What's the difference between all those different martial arts?

Discussion in 'Sports and Fitness' started by Seven of eleven, May 17, 2008.

  1. Seven of eleven

    Seven of eleven Vice Admiral Admiral

    So you've got karate, ninja, judo, aikaido, kung fu, tae kwon do, krav maga, won ton, chai tea, rip torn, etc...

    I'm guessing there's a reason why there are dozens upon dozens of different martial arts but are there really big differences between them? What are they? Is there some martial art considered better or worse than others or are they just all different? Are there any major philosophical differences?
     
  2. Jimmy_C

    Jimmy_C Fleet Captain Fleet Captain

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    I train in Brazilian Jiu-Jitsu (purple belt), Judo (brown belt), and muay thai (doesn't use belts. I think these are the best martial arts for unarmed combat, but I'm biased. :-p

    Karate is basically a system of hitting people which originated on the island of Okinawa. The island was invaded several times due to its strategic position between China and Japan. Karate was greatly influenced by the martial arts from China. However, it was further developed during Japanese rule when they forbid native Okinawans to own weapons.

    A Ninja is basically a Japanese word for a spy. Ninjutsu is the training of a ninja; although, there isn't really a single style of martial arts that ninjas study. Nobody studies authentic ninjutsu anymore. Anyone who claims to is a fraud. Any modern "ninjutsu" systems are reconstructed based on someone's "best guesses" of what ninjutsu actually was. I am not a fan of most ninjutsu schools in North America.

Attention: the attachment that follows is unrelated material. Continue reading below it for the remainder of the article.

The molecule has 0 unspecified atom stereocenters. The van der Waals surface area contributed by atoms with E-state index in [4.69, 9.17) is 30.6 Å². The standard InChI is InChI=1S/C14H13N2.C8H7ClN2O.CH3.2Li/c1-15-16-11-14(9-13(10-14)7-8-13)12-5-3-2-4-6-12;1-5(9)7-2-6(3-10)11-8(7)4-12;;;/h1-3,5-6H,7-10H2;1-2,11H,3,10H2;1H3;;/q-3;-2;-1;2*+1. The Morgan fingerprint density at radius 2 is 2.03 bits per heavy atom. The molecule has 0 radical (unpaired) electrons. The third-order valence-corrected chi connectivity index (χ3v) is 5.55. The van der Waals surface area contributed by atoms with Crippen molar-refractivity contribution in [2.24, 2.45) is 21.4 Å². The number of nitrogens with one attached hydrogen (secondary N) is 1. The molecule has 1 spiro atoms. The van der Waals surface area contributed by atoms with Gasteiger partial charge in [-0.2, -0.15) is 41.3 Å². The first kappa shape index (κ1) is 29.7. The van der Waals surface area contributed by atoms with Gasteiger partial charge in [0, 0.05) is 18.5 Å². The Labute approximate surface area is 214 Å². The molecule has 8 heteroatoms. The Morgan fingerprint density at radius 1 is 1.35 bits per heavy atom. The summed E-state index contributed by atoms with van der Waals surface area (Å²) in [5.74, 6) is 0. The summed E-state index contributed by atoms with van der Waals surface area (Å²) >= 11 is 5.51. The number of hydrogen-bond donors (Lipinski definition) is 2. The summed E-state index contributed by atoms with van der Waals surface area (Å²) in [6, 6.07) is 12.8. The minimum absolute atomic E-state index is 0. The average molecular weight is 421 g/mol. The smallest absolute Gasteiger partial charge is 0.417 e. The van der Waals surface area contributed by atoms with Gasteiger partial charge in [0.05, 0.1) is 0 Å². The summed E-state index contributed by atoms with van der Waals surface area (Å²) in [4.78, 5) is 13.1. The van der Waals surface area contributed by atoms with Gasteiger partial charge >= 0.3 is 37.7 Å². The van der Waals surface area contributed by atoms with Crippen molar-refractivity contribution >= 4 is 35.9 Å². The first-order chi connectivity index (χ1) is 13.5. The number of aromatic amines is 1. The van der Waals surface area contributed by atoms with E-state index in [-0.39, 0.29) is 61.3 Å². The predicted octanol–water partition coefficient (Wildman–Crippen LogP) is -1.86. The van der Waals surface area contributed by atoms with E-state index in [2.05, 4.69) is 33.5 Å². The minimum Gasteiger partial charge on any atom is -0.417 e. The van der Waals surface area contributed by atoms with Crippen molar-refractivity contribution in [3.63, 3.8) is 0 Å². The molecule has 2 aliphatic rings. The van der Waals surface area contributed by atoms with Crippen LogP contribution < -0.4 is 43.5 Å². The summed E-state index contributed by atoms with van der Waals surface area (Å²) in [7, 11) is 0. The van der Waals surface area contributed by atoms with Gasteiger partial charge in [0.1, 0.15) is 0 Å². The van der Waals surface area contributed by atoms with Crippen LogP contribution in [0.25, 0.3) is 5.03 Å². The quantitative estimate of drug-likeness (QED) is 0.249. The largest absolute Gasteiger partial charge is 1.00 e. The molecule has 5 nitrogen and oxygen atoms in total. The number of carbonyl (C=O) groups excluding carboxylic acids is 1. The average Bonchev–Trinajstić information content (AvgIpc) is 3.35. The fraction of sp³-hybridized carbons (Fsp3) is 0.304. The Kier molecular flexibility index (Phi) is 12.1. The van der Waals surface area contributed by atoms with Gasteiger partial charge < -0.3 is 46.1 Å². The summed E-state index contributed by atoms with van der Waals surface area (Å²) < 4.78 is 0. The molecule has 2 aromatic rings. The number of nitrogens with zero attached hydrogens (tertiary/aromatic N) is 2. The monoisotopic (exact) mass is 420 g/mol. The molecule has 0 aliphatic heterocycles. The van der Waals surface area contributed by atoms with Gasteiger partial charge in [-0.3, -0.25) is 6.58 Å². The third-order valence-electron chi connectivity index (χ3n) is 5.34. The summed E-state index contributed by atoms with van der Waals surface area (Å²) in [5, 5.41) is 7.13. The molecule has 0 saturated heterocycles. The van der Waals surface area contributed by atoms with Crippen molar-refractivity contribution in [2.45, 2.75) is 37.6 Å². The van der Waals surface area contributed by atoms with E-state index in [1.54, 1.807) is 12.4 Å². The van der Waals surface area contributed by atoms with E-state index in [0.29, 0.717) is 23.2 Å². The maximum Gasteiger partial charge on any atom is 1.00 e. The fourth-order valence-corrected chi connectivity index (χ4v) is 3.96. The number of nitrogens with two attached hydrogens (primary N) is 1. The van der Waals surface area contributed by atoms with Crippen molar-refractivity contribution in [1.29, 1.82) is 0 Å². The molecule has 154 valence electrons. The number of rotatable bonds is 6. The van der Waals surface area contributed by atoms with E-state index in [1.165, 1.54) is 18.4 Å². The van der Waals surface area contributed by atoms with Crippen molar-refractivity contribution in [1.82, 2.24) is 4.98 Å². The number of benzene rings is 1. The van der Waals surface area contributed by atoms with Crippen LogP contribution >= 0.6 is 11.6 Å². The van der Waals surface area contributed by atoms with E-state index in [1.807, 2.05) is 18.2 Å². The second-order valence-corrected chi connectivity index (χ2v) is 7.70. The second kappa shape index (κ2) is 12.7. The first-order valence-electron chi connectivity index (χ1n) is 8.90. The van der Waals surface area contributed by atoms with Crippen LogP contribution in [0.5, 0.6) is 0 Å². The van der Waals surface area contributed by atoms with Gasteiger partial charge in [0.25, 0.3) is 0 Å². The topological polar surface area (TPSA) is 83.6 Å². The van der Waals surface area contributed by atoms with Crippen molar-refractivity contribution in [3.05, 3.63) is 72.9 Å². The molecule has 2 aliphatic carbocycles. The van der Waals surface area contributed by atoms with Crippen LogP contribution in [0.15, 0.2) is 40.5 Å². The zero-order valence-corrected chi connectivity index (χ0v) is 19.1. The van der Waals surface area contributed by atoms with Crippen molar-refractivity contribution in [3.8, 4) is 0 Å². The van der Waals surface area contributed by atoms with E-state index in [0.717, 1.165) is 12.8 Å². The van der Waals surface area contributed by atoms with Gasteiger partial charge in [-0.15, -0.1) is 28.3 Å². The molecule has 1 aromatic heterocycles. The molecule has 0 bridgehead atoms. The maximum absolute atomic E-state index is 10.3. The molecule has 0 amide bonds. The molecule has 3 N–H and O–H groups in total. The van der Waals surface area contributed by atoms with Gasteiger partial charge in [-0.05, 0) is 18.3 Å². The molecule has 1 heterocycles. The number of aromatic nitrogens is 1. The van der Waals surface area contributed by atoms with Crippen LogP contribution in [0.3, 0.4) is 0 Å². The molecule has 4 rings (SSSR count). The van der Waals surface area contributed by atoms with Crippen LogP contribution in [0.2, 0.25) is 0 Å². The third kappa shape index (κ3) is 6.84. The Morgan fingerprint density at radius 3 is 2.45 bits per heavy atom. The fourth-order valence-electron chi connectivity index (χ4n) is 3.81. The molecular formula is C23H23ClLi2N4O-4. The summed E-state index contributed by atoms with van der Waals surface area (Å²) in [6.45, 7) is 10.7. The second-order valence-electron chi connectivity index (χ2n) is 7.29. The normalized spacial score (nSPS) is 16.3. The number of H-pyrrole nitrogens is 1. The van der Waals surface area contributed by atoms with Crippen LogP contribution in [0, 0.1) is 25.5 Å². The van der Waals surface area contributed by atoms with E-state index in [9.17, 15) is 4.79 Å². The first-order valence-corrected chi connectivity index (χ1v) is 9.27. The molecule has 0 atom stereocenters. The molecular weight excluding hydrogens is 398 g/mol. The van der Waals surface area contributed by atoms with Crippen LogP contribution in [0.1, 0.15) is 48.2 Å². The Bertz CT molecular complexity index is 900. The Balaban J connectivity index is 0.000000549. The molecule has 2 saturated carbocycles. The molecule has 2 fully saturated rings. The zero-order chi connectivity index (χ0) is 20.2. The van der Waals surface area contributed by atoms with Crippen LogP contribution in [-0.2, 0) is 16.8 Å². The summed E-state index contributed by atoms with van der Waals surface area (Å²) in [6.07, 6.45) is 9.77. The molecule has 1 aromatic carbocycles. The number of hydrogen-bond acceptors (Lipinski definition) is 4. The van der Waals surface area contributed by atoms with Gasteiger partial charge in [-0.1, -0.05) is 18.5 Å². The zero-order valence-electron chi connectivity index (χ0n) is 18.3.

Judo is the first "modern" martial art. It was founded in 1882 by a Japanese scholar named Kano. In Japan there were many types of martial arts called "jujutsu." Some had practical techniques, some did not. Kano took the most effective techniques from each style and changed more techniques to be more effective. Kano came up with ways to practice in realistic situations (one way is called randori - aka free sparring). He also invented the standard uniform (called a gi - the usually white uniform that looks like a bath robe), and he invented the usage of different colored belts to denote how skilled one was in the martial art. Therefore, Kano was the first to rank his students with black belts and others. Judo is famous for its very effective takedowns and throws. It was adopted as the official style of the Tokyo Police Force and greatly influenced virtually every other martial art in the world. Judo has also been adapted as an Olympic Sport too.

    Brazilian Jiu-Jitsu (my style) is based on judo combined with several other martial arts in Brazil. It specializes in ground fighting, joint attacks, and chokes. BJJ fighters became famous through great performances in mixed-martial arts fights. The UFC was started by BJJ fighters, and now most fighters include some form of BJJ in their training regime.

    Aikido (not aikaido) is a "soft" martial art founded in the early 20th century. Unlike judo or BJJ, aikido's philosphy is against competition. They put most emphansis on spiritural development. This is what I mean by "soft." While judo literally means "the way of maximum efficency with minimum effort," aikido literally means "the way of energy." They believe in using one's "mystical" energy to deflect attacks. Aikido is generally known for good wrist-breaking techniques. I use some aikido techniques and philosophies in my martial arts, but I am not a big fan of aikido in general. I don't feel it is as effective as BJJ or judo.

    Kung fu is literally Chinese for "very skilled." So one can have kung fu in anything, technically. As commonly used in North America, Kung fu is slang for Chinese martial arts. The most common of which are "wing chun" and "shaolin" martial arts. Shaolin martial arts are greatly influcenced by the religion of Buddhism. These are older martial arts with religious or nature-influenced techniques. Several forms are named after animals. Wing chun is the first martial art Bruce Lee studied. It is a striking martial art similar to karate, but focusing more on circlar movements (while karate is more linear). There is no official ranking system in this martial art.